first you catch a tuna

See, this is exactly what happens when you elect somebody whose arrogance is fueled by ignorance. You end up with a president who makes bad decisions about problems he doesn’t understand, without any awareness of the consequences.

As late as one hour before the decision was to be announced, administration officials privately expressed concern that Mr. Trump might not fully grasp the details of the steps he was about to take, and when he discovered their full impact, would change his mind, according to a person familiar with their thinking who spoke on the condition of anonymity without authorization to comment on it.

This particular quote from The New York Times is about Comrade Trump’s DACA decision, but it applies to just about every important decision he’s made in his time in office entire career. As a businessman, Trump was used to entering negotiations, telling folks what he wanted, then wandering off feeling self-satisfied while his crew of lawyers and managers banged out the details and tried to find ways to implement some/most of what Trump wanted. If it worked, Trump assumed it worked because he was a savvy negotiator; if it didn’t work, then it was the fault of his staff.

“Nobody understands the system better than me.” For Trump, the ‘system’ is this: “I want a thing done; somebody go do that thing.” He apparently thought that would work just as well in government. Obamacare? Crime? International trade? Immigration? North Korea? When Comrade Trump said “I alone can fix it” what he actually meant was “I’ll tell my people to handle it.”

I think Trump is legitimately surprised to discover that ‘his people’ can’t just handle stuff for him in government. I suspect he really assumed that if he told his people — in this case, the Republican Congress — he wanted a health care bill, that it would just happen. Remember this? “I have to tell you, it’s an unbelievably complex subject. Nobody knew that health care could be so complicated.” It’s NOT complicated if all you do is say “I want this thing done.” Remember when Comrade Trump had dinner with Chinese president Xi Jinping and suggested China should lean on North Korea to stop missile testing? I suspect he actually believe China would act as ‘his people’ and, you know, do something, after which missile testing would just stop.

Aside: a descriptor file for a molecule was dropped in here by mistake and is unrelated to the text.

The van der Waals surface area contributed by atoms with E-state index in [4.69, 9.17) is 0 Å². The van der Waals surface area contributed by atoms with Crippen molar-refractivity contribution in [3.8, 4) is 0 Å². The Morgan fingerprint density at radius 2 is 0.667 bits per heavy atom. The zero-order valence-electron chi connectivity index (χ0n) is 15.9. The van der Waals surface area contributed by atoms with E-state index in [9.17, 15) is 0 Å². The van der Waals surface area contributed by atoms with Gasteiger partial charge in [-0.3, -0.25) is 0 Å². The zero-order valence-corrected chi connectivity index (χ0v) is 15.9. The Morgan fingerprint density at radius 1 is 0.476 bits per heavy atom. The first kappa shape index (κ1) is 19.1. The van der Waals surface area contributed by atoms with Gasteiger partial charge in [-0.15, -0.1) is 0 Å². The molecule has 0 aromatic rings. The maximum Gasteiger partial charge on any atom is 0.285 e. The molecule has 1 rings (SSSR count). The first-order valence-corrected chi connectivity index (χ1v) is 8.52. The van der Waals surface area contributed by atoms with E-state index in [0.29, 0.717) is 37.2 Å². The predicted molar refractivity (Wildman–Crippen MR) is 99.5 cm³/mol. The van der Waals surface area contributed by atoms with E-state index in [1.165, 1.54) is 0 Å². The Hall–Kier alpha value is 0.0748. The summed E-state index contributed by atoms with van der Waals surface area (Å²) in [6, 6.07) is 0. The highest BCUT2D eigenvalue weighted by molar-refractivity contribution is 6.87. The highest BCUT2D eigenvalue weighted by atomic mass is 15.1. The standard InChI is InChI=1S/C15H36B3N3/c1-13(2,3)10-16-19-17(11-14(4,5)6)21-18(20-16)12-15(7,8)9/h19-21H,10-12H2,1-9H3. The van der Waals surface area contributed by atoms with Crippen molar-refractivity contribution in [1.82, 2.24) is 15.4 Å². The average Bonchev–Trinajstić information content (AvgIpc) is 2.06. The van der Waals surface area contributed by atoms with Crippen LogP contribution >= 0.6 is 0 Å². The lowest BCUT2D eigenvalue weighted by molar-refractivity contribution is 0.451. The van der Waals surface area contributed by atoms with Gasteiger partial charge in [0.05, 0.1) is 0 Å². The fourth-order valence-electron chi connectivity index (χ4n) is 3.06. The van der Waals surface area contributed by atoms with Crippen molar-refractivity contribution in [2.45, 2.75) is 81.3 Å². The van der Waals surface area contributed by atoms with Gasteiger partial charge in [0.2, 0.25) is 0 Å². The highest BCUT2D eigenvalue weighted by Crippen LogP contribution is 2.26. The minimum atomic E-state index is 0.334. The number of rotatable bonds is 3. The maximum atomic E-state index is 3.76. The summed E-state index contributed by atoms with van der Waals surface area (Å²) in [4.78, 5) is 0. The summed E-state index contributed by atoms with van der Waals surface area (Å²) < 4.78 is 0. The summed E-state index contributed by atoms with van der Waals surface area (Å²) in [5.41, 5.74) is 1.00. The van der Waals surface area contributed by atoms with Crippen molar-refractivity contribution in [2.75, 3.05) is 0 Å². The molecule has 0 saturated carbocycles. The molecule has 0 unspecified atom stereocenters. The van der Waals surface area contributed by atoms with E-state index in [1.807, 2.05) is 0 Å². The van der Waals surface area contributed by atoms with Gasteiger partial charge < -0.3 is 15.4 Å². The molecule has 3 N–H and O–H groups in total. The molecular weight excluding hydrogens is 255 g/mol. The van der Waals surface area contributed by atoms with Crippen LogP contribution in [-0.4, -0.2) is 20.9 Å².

For his entire life, I believe Trump has simply assumed ‘managing’ meant ‘giving orders’. If he wanted a tunafish sandwich, all he had to do was say “Fetch me a tunafish sandwich.” He didn’t have to think about the person whose job it was to make the sandwich. In fact, it probably never would have occurred to him that before the tunafish sandwich process could even begin somebody had to go out on a boat and catch a goddamn tuna.

A tuna is a massive fish. The average size of a bluefin tuna? Six and a half feet. Somebody has to catch the big bastards, somebody has to take them apart, somebody has to process them and jam them into a tiny can. Somebody has to make that can. Hell, somebody has to mine the metal necessary to make the can. Somebody has to take those cans of tuna from the processing plant and deliver them to markets. Somebody has to grow and harvest the wheat to make the bread for the sandwich.